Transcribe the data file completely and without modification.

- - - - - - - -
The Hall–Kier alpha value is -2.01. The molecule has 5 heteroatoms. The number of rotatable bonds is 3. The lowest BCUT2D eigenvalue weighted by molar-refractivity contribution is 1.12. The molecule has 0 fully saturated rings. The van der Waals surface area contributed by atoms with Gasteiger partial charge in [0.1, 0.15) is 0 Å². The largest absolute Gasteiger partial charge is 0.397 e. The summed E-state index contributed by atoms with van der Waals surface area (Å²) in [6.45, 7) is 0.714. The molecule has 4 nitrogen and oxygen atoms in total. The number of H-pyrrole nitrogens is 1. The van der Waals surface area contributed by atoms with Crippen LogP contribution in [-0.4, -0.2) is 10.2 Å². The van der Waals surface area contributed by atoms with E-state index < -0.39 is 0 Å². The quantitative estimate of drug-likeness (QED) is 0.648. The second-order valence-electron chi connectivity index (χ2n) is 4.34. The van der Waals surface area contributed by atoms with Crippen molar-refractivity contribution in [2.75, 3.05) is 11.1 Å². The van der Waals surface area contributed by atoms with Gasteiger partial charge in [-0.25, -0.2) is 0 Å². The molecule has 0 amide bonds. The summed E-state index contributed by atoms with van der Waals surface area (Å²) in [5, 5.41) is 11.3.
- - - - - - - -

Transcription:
The Hall–Kier alpha value is -2.01. The molecule has 5 heteroatoms. The number of rotatable bonds is 3. The lowest BCUT2D eigenvalue weighted by molar-refractivity contribution is 1.12. The molecule has 0 fully saturated rings. The van der Waals surface area contributed by atoms with Gasteiger partial charge in [0.1, 0.15) is 0 Å². The largest absolute Gasteiger partial charge is 0.397 e. The summed E-state index contributed by atoms with van der Waals surface area (Å²) in [6.45, 7) is 0.714. The molecule has 4 nitrogen and oxygen atoms in total. The number of H-pyrrole nitrogens is 1. The van der Waals surface area contributed by atoms with Crippen LogP contribution in [-0.4, -0.2) is 10.2 Å². The van der Waals surface area contributed by atoms with E-state index < -0.39 is 0 Å². The quantitative estimate of drug-likeness (QED) is 0.648. The second-order valence-electron chi connectivity index (χ2n) is 4.34. The van der Waals surface area contributed by atoms with Crippen molar-refractivity contribution in [2.75, 3.05) is 11.1 Å². The van der Waals surface area contributed by atoms with Gasteiger partial charge in [-0.25, -0.2) is 0 Å². The molecule has 0 amide bonds. The summed E-state index contributed by atoms with van der Waals surface area (Å²) in [5, 5.41) is 11.3.